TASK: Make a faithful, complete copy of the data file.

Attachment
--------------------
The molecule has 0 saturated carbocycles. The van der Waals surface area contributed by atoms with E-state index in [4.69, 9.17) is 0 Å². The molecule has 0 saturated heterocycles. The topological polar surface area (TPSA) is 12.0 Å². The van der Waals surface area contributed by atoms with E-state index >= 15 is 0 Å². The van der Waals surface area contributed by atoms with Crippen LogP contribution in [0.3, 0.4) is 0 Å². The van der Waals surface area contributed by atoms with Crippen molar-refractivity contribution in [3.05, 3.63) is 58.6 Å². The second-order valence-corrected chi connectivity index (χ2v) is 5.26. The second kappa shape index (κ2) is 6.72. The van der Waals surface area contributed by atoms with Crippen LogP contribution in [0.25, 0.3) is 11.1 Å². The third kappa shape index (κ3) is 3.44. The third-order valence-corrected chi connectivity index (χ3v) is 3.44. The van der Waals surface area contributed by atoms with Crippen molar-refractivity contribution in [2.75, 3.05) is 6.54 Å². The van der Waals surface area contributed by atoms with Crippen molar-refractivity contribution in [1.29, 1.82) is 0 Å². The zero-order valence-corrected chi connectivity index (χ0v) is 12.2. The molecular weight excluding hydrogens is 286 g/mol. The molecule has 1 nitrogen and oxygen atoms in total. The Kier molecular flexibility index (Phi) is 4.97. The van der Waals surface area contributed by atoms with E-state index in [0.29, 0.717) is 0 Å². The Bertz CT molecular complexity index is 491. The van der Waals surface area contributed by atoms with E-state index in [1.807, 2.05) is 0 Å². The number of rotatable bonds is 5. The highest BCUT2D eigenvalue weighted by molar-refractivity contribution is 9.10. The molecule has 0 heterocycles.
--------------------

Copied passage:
The molecule has 0 saturated carbocycles. The van der Waals surface area contributed by atoms with E-state index in [4.69, 9.17) is 0 Å². The molecule has 0 saturated heterocycles. The topological polar surface area (TPSA) is 12.0 Å². The van der Waals surface area contributed by atoms with E-state index >= 15 is 0 Å². The van der Waals surface area contributed by atoms with Crippen LogP contribution in [0.3, 0.4) is 0 Å². The van der Waals surface area contributed by atoms with Crippen molar-refractivity contribution in [3.05, 3.63) is 58.6 Å². The second-order valence-corrected chi connectivity index (χ2v) is 5.26. The second kappa shape index (κ2) is 6.72. The van der Waals surface area contributed by atoms with Crippen LogP contribution in [0.25, 0.3) is 11.1 Å². The third kappa shape index (κ3) is 3.44. The third-order valence-corrected chi connectivity index (χ3v) is 3.44. The van der Waals surface area contributed by atoms with Crippen molar-refractivity contribution in [2.75, 3.05) is 6.54 Å². The van der Waals surface area contributed by atoms with Crippen molar-refractivity contribution in [1.29, 1.82) is 0 Å². The zero-order valence-corrected chi connectivity index (χ0v) is 12.2. The molecular weight excluding hydrogens is 286 g/mol. The molecule has 1 nitrogen and oxygen atoms in total. The Kier molecular flexibility index (Phi) is 4.97. The van der Waals surface area contributed by atoms with E-state index in [0.29, 0.717) is 0 Å². The Bertz CT molecular complexity index is 491. The van der Waals surface area contributed by atoms with E-state index in [1.807, 2.05) is 0 Å². The number of rotatable bonds is 5. The highest BCUT2D eigenvalue weighted by molar-refractivity contribution is 9.10. The molecule has 0 heterocycles.